The controlled interfacial properties of materials and modulated behaviours of cells and biomolecules on their surface are the requirements in the development of a new generation of high-performance biomaterials for regenerative medicine applications. Roughness, chemistry and mechanics of biomaterials are all sensed by cells. Organization of the environment at the nano- and the microscale, as well as chemical signals, triggers specific responses with further impact on cell fate. Particularly, human mesenchymal stem cells (hMSCs) hold a great promise in both basic developmental biology studies and regenerative medicine, as progenitors of bone cells. Their fate can be affected by various key regulatory factors (e.g. soluble growth factors, intrinsic, extrinsic environmental factors) that can be delivered by a fabricated scaffold. For example, when cultured on engineered environments that reproduce the physical features of the bone, hMSCs express tissue-specific transcription factors and consequently undergo an osteogenic fate. Therefore, producing smart bio-interfaces with targeted functionalities represents the key point in effective use of hierarchically topographical and chemical bioplatforms. In this chapter, we review laser-based approaches (e.g. Matrix-Assisted Pulsed Laser Evaporation (MAPLE), Laser-Induced Forward Transfer (LIFT), laser texturing and laser direct writing) used for the design of bio-interfaces aimed at controlling stem cell behaviour in vitro.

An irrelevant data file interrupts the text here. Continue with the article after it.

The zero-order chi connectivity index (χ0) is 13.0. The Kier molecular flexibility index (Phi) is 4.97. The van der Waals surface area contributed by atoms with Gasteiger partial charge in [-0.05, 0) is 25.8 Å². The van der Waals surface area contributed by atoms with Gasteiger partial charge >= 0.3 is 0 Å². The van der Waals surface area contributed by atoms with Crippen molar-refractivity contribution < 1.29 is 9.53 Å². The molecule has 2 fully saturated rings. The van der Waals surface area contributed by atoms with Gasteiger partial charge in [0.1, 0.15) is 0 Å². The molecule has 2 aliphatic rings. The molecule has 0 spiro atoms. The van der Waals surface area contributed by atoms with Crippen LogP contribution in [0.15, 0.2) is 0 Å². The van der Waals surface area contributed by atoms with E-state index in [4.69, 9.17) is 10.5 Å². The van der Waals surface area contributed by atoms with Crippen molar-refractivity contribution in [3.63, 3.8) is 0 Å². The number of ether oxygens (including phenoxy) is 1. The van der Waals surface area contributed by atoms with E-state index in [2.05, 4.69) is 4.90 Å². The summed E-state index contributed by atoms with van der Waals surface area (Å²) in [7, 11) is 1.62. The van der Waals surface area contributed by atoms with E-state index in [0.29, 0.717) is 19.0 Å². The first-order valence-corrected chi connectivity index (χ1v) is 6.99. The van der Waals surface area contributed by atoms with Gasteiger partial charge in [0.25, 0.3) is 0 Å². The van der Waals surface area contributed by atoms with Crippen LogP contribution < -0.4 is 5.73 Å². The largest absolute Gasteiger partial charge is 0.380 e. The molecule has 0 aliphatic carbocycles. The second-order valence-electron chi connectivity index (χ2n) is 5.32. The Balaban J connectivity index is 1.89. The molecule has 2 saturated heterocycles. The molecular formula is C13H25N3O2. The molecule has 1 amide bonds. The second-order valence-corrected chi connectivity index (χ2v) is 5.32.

- laser processing
- protein-based coatings
- stem cells
Currently, there is an increased interest within regenerative medicine applications in materials and methods for controlling the interface characteristics of materials in report with the modulated behaviour of cells and biomolecules on their surface. Tissue engineering approaches rely on guided tissue regeneration using materials that serve as templates for ingrowths of host cells and tissue, or on cells that have been implanted as part of an engineered device [1-3]. The factors considered within this context refer to understanding the extracellular and intracellular factors modulating cell functions, optimizing or replicating complex scaffold architecture and arrangement